How To Start A Midlife Crisis Support Group

Starting a support group may be the single most positive contribution you can make in your life or in the life of another person. The process will cause growth in your own life as you interact with other people and encourage stability and growth.

The following suggestions obviously are only in outline form, but we hope they will give you some steering you need to become the helper you want to be.

Launching A Support Group

1. Decide to do it.
Don't wait for an organization or someone else to do it. You are the logical one. You have the burden. Say to yourself, "With God's help, I will start a support group."

2. Decide who needs to be supported.

A. Early midlife couples before a midlife crisis hits. People who are beginning to experience general midlife problems with kids, aging parents, career, marriage, etc.

B. Couples in midlife crisis who are exhibiting all the signs of confusion and restlessness.

C. Husbands whose wife has left, or whose wife is in an affair.

D. Wives whose husband has left, or whose husband is in an affair.

E. Husbands or Wives who may have a divorce in progress, living in "No Man's Land"--not really single, not really married.

F. Husbands or Wives who have been recently divorced.

3. Specifically identify people.

Find people who have the unique need which you want to support. List name, phone number, address, etc. If possible, identify at least 8-12 people.

4. Pick out the strongest leaders from the target group which you have identified.

Share your concern for a support group with those people, asking them to share in the leadership and formation of a support group.

5. Agree on what to do. The two of you should talk about the details:

A. When to get started.

B. Length of each session and total number of sessions. Suggestion: limit the time length to no more than an hour-and-a-half and the total number of sessions to about ten or twelve.

C. Where to meet.

D. Who to invite. (see #6 below)

E. Topics/books/tapes for the discussion focus for the group. (Write to us if you need help.)

F. Format. Suggested example:

- 10 minutes - getting settled and greeting each other.
- 15 minutes - share what has happened in your personal lives during the last week or so.
- 30 minutes - discuss part of a book, or a section of the Bible.
- 10 minutes - pray for each other
- 5 minutes - assignments for next time.
(You may decide to enlarge the time for each area or to include another section such as singing praise music.)

G. Decide on the leadership facilitator positions. Suggestion: The originators probably should be the facilitators, but each person in the group can rotate the responsibility of leading the "sharing time" "discussion time," and "prayer time," and other assignments.

H. Details related to the setting. Suggestions: Don’t offer baby-sitting and don't serve food until after the meeting. Have drinks available as people come into the room so that no one has to be the hostess or leave the room to get food.

6. Recruit other people.
Discuss the people on your original list and add other names. Divide up the names. Each of you prayerfully invite people to be in your support group.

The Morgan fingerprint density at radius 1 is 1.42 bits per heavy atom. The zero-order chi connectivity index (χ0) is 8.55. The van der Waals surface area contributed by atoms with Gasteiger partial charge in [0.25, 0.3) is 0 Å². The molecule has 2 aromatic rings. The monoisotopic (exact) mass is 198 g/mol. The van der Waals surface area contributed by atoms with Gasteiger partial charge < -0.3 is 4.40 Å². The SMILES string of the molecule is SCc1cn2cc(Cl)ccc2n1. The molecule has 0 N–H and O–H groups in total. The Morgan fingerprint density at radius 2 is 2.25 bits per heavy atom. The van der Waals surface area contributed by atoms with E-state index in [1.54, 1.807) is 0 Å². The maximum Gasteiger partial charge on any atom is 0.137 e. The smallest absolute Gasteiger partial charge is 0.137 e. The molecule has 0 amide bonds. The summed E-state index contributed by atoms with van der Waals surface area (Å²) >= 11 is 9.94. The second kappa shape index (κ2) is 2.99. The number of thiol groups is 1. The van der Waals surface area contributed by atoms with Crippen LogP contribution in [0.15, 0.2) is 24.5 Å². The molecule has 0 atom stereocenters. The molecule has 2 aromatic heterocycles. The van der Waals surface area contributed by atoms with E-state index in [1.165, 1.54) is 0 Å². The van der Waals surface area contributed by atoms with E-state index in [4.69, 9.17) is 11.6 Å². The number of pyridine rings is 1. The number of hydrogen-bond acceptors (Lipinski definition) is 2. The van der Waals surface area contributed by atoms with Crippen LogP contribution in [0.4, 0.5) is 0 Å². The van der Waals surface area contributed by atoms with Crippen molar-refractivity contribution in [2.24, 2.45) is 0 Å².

It is very crucial at this point that you tell the people your specific group plans. "This is a support group for ______. We will meet once a week at _____pm for an hour-and-a-half. We will share, discuss, pray, etc."

The more specific you are at this point, the more successful your group will be later. If you invite people to "just come," they will come with all kinds of agendas and your group will fall apart by the third or fourth session.

7. The first meeting. Start on a positive basis by carefully considering the following:

A. The facilitators should explain to the group the exact purpose of the group including such details as when, who, where, why, etc. It is very important that the whole group agree that these are your goals and format.

B. Have a sample abbreviated meeting that includes sharing, discussion, prayer, or whatever is to be in the format you have chosen.

C. Assign tasks for the next meeting. Who will lead the "sharing time," "discussion," and "prayer time?" Suggestion: The facilitators should meet with the secondary leaders and coach them about what to do during the "sharing" "discussion," and "prayer time."

8. The third or fourth meeting. Your group will either come together or fall apart at this point. If you have done a good job of recruiting and getting everyone to own the group's directions, then they will refer to the group as "we" and "our" instead of "I" and "my." (If the group members have very different goals, help each differing subgroup to start their own group. It's OK if that happens. Just start again at #1.)

9. The last meeting. Don't let the group just die off. Have a specific last meeting celebration. This might be a good time to have a party with the major focus on sharing and praying. Encourage the people to talk about how they have grown and changed through this experience. Make sure there is plenty of affirmation for each member of the group. Spend time thanking God for all the changes.

10. Now, decide what to do next. How about splitting the group in half. Then invite enough new people so they can also enjoy the same growth that all of you have experienced.

You may not want to leave each other. Why not continue to meet at the same house? Spend the early part sharing together, then split into two separate groups. That way you can continue to enjoy each other, and at the same time, be forming two to four other groups--thus allowing more people to find support.

Conway / Farrel Articles ~    Reprint by permission only,  ©2011

Midlife Dimensions ~


The Conways and Farrels are international speakers and popular authors.

Midlife Dimensions is a ministry founded by the Conways and continued by the Farrels.